Bakers Journal

Technical Talk – March 2010

March 9, 2010
By John Michaelides

To mark the 70th anniversary of Bakers Journal, we will look at baking innovations that have changed the industry in the past several decades

To mark the 70th anniversary of Bakers Journal, we will look at baking innovations that have changed the industry in the past several decades

H umans have practised simple bread baking for thousands of years. Then came the industrialization of the baking industry after World War II, in the early 1950s. Since that time, and during the subsequent decades, a number of new technologies came into play that revolutionized the industry. These innovations dealt with the introduction of new processes and novel functional ingredients.

New technologies included continuous mixing and accelerated mechanical and chemical dough development, as well as the use of liquid ferments. Continuous mixing of dough provided advantages in labour costs, efficiency in the use of ingredients as well as reduced equipment needs. Continuous process required a liquid preferment containing the yeast and food necessary to initiate fermentation. Some preferments may include flour to initiate flavour development as well.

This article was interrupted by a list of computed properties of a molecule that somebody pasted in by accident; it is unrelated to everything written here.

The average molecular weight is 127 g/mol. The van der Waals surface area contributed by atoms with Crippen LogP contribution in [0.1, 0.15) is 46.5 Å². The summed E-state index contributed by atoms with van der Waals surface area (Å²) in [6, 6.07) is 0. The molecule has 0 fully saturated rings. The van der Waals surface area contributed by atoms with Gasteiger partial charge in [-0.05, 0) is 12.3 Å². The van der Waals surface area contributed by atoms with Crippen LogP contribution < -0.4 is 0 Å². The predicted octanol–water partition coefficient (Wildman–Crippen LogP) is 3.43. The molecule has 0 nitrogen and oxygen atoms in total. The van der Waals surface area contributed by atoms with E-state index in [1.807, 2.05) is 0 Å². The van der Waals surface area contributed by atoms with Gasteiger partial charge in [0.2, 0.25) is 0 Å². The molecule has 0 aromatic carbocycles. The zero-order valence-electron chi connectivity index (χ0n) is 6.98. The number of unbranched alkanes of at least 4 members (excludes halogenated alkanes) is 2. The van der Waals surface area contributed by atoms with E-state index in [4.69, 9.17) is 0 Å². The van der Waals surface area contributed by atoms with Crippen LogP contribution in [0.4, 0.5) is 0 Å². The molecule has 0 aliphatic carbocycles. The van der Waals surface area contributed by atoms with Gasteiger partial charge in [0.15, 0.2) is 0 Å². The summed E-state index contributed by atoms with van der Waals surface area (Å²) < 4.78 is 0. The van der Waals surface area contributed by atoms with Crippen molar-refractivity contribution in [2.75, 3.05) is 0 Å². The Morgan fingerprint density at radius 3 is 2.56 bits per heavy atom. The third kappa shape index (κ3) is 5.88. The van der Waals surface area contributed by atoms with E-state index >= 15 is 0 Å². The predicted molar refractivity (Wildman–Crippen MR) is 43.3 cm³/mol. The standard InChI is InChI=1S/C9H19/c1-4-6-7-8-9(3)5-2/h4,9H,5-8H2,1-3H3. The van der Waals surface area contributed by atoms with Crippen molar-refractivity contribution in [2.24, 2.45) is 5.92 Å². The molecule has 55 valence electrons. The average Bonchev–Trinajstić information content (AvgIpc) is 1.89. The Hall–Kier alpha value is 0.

Following that, the preferment and the remainder of the dough ingredients (including large amounts of oxidizing agents) are blended in an incorporator and then moved through a small development chamber and kneaded at high speed while under pressure and almost completely devoid of oxygen.